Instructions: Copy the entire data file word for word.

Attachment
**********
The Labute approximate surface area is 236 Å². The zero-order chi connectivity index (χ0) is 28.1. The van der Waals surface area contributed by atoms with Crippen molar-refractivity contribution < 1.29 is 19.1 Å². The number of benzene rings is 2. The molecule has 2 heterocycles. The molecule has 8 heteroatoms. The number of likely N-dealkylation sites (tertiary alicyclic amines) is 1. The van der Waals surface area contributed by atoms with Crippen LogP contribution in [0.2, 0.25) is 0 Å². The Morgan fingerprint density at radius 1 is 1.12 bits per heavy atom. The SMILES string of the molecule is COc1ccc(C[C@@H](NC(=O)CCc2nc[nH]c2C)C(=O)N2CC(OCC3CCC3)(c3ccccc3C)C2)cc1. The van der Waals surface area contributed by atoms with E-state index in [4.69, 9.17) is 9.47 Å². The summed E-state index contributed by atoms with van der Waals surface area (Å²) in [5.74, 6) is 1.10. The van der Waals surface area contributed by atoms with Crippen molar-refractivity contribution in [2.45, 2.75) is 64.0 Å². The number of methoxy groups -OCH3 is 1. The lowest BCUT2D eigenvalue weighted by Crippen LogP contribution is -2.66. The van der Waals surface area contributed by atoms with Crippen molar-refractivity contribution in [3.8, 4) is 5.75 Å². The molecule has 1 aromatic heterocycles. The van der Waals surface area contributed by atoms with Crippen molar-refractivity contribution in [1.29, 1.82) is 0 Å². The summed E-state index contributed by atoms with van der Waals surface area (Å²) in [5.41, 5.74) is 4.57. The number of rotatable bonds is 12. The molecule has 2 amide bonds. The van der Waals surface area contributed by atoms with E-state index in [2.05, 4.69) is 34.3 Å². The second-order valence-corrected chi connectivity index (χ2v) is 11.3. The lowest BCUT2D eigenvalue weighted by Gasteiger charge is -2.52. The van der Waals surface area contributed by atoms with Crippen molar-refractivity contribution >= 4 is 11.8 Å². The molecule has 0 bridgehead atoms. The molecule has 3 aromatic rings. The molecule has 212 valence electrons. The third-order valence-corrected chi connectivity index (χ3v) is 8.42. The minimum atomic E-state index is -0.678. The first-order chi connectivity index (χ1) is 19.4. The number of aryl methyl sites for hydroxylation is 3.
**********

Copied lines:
The Labute approximate surface area is 236 Å². The zero-order chi connectivity index (χ0) is 28.1. The van der Waals surface area contributed by atoms with Crippen molar-refractivity contribution < 1.29 is 19.1 Å². The number of benzene rings is 2. The molecule has 2 heterocycles. The molecule has 8 heteroatoms. The number of likely N-dealkylation sites (tertiary alicyclic amines) is 1. The van der Waals surface area contributed by atoms with Crippen LogP contribution in [0.2, 0.25) is 0 Å². The Morgan fingerprint density at radius 1 is 1.12 bits per heavy atom. The SMILES string of the molecule is COc1ccc(C[C@@H](NC(=O)CCc2nc[nH]c2C)C(=O)N2CC(OCC3CCC3)(c3ccccc3C)C2)cc1. The van der Waals surface area contributed by atoms with E-state index in [4.69, 9.17) is 9.47 Å². The summed E-state index contributed by atoms with van der Waals surface area (Å²) in [5.74, 6) is 1.10. The van der Waals surface area contributed by atoms with Crippen molar-refractivity contribution in [2.45, 2.75) is 64.0 Å². The number of methoxy groups -OCH3 is 1. The lowest BCUT2D eigenvalue weighted by Crippen LogP contribution is -2.66. The van der Waals surface area contributed by atoms with Crippen molar-refractivity contribution in [3.8, 4) is 5.75 Å². The molecule has 1 aromatic heterocycles. The van der Waals surface area contributed by atoms with Crippen molar-refractivity contribution in [1.29, 1.82) is 0 Å². The summed E-state index contributed by atoms with van der Waals surface area (Å²) in [5.41, 5.74) is 4.57. The number of rotatable bonds is 12. The molecule has 2 amide bonds. The van der Waals surface area contributed by atoms with E-state index in [2.05, 4.69) is 34.3 Å². The second-order valence-corrected chi connectivity index (χ2v) is 11.3. The lowest BCUT2D eigenvalue weighted by Gasteiger charge is -2.52. The van der Waals surface area contributed by atoms with Crippen molar-refractivity contribution >= 4 is 11.8 Å². The molecule has 0 bridgehead atoms. The molecule has 3 aromatic rings. The molecule has 212 valence electrons. The third-order valence-corrected chi connectivity index (χ3v) is 8.42. The minimum atomic E-state index is -0.678. The first-order chi connectivity index (χ1) is 19.4. The number of aryl methyl sites for hydroxylation is 3.